The Oral Nature of Managing
Of course, more time reading on the screen and writing on the keyboard means less time spent talking and listening to people. There are only so many hours in every day. Yes, 24! How many more of these are now devoted to such reading and writing in addition to the usual talking and listening, at the expense of sleeping and being with the kids?
Moreover, text-based vehicles like e-mail are thin—limited to the poverty of words alone. There is no tone of voice to hear, no gestures to see, no presence to feel. Managing depends on this information too. On the telephone, people laugh, interrupt, grunt; in meetings, they nod in agreement or nod off in distraction. Effective managers pick up on such clues. But with e-mail, you don’t quite know how someone has reacted until the reply comes back, and even then you cannot be sure if the words were chosen carefully or sent in haste. A senior governmental official I met boasted that he kept in touch with his staff by e-mail early every morning. In touch with a keyboard perhaps, but with his staff?
The Lateral Nature of the Job
Finally, digital communications technologies, and in particular the social media, push the lateral tendencies of managing further by making it easier to establish new contacts and keep “in touch” with existing ones. The people who report to a manager are few and fixed compared with any manager’s network of external contacts. This is exaggerated today, thanks to the capacity of the social media to extend these networks far and wide. The common result of this is that managers’ own reports may be getting less of their time—in quality as well as quantity. (A later TWOG on Managing in the Digital Age will revisit this point under the title “Networks are not Communities.”)
Over the Edge?
As usual, the devil of new technologies can be found in the details. Changes of degree can have profound effects, amounting to changes of kind. When hectic becomes frenetic, managers lose it and become a menace to what is around them. The Internet, by giving the illusion of control, may in fact be robbing many managers of control over their own work.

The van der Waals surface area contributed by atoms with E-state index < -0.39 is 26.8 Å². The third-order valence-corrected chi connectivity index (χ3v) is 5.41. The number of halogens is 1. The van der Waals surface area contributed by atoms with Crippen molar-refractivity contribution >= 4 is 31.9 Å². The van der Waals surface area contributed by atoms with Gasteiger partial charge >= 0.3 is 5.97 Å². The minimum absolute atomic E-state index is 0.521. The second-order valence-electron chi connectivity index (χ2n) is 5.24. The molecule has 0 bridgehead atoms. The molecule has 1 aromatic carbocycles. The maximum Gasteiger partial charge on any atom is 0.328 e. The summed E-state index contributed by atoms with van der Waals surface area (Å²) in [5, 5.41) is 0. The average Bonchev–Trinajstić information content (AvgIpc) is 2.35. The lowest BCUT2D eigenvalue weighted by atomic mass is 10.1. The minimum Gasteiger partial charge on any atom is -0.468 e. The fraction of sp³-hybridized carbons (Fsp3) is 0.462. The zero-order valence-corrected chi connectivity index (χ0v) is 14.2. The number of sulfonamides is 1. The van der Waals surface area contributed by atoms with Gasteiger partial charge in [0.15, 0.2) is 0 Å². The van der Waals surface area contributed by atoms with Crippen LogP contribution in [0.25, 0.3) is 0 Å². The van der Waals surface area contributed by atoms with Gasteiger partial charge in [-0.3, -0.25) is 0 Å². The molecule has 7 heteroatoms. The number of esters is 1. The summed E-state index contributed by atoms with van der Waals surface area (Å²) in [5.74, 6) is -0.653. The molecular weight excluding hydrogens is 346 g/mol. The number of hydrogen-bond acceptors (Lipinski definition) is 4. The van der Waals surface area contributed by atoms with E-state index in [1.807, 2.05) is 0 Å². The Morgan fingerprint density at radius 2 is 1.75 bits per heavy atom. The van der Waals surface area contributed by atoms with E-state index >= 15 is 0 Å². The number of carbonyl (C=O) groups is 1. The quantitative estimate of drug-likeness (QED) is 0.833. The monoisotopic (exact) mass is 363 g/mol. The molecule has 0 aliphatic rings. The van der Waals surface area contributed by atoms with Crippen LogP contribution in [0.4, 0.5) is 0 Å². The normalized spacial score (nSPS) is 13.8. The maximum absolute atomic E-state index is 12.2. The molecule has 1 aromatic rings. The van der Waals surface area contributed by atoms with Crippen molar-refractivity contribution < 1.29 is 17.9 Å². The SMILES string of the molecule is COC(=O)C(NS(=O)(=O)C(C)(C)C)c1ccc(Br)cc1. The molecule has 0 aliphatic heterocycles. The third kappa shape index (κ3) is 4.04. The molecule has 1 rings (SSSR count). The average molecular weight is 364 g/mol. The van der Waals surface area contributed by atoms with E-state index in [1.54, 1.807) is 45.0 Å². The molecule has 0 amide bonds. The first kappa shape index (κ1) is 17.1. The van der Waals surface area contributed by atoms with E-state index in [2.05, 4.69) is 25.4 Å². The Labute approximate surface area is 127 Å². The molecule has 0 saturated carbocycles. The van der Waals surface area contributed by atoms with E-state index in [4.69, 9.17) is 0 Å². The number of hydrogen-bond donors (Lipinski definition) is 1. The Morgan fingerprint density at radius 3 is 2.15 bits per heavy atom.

The characteristics of managing described at the outset are normal only within limits. Exceed them, and the practice of managing can become dysfunctional. Put differently, this digital age may be driving much management practice over the edge, making it too remote and too superficial.
Perhaps the ultimately connected manager has become disconnected from what matters. Might the new technologies, therefore, by undermining much managing, be impoverishing our organizations and our societies? We don’t yet know—there is more inclination to glorify new technologies than to investigate them. But look around you—at a colleague who burned out, at a boss who drives everyone crazy, at yourself and the kids you may rarely see.
Then consider this: are these tools augmenting our best qualities or our worst? Each of us, manager or not, can be mesmerized by these technologies, and so let them manage us. Or we can understand their dangers as well as their delights, and so manage them.
© Henry Mintzberg 2015. Versions of this post appeared earlier this week on the Harvard Business Review and Global Drucker Forum sites. It is one in a series of perspectives by presenters and participants in the 7th Global Drucker Forum, taking place 5-6 November in Vienna, under the theme: Claiming Our Humanity — Managing in the Digital Age.